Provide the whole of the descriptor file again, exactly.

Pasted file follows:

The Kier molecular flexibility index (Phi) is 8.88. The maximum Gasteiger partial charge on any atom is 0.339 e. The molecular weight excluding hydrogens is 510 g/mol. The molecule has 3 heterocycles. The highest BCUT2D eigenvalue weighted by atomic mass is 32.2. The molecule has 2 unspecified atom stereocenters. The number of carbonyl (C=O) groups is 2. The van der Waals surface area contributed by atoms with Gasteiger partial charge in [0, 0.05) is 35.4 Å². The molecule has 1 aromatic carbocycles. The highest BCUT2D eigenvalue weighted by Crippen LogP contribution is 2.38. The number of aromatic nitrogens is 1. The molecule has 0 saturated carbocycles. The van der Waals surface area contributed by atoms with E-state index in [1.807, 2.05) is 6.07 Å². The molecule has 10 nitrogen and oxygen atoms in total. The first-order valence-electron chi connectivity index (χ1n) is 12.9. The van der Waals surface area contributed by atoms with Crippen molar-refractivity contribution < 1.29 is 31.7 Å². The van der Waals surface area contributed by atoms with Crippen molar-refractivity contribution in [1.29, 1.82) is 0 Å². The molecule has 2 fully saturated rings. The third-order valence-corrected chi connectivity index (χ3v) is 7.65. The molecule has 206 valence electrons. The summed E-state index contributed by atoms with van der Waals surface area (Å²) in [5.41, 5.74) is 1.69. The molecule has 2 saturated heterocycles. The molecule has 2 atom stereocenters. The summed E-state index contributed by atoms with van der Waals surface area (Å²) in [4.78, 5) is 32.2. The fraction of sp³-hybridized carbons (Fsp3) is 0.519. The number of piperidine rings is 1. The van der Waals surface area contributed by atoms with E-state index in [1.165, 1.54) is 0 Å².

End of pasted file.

The Kier molecular flexibility index (Phi) is 8.88. The maximum Gasteiger partial charge on any atom is 0.339 e. The molecular weight excluding hydrogens is 510 g/mol. The molecule has 3 heterocycles. The highest BCUT2D eigenvalue weighted by atomic mass is 32.2. The molecule has 2 unspecified atom stereocenters. The number of carbonyl (C=O) groups is 2. The van der Waals surface area contributed by atoms with Gasteiger partial charge in [0, 0.05) is 35.4 Å². The molecule has 1 aromatic carbocycles. The highest BCUT2D eigenvalue weighted by Crippen LogP contribution is 2.38. The number of aromatic nitrogens is 1. The molecule has 0 saturated carbocycles. The van der Waals surface area contributed by atoms with E-state index in [1.807, 2.05) is 6.07 Å². The molecule has 10 nitrogen and oxygen atoms in total. The first-order valence-electron chi connectivity index (χ1n) is 12.9. The van der Waals surface area contributed by atoms with Crippen molar-refractivity contribution < 1.29 is 31.7 Å². The van der Waals surface area contributed by atoms with Crippen molar-refractivity contribution in [1.29, 1.82) is 0 Å². The molecule has 2 fully saturated rings. The third-order valence-corrected chi connectivity index (χ3v) is 7.65. The molecule has 206 valence electrons. The summed E-state index contributed by atoms with van der Waals surface area (Å²) in [5.41, 5.74) is 1.69. The molecule has 2 saturated heterocycles. The molecule has 2 atom stereocenters. The summed E-state index contributed by atoms with van der Waals surface area (Å²) in [4.78, 5) is 32.2. The fraction of sp³-hybridized carbons (Fsp3) is 0.519. The number of piperidine rings is 1. The van der Waals surface area contributed by atoms with E-state index in [1.165, 1.54) is 0 Å².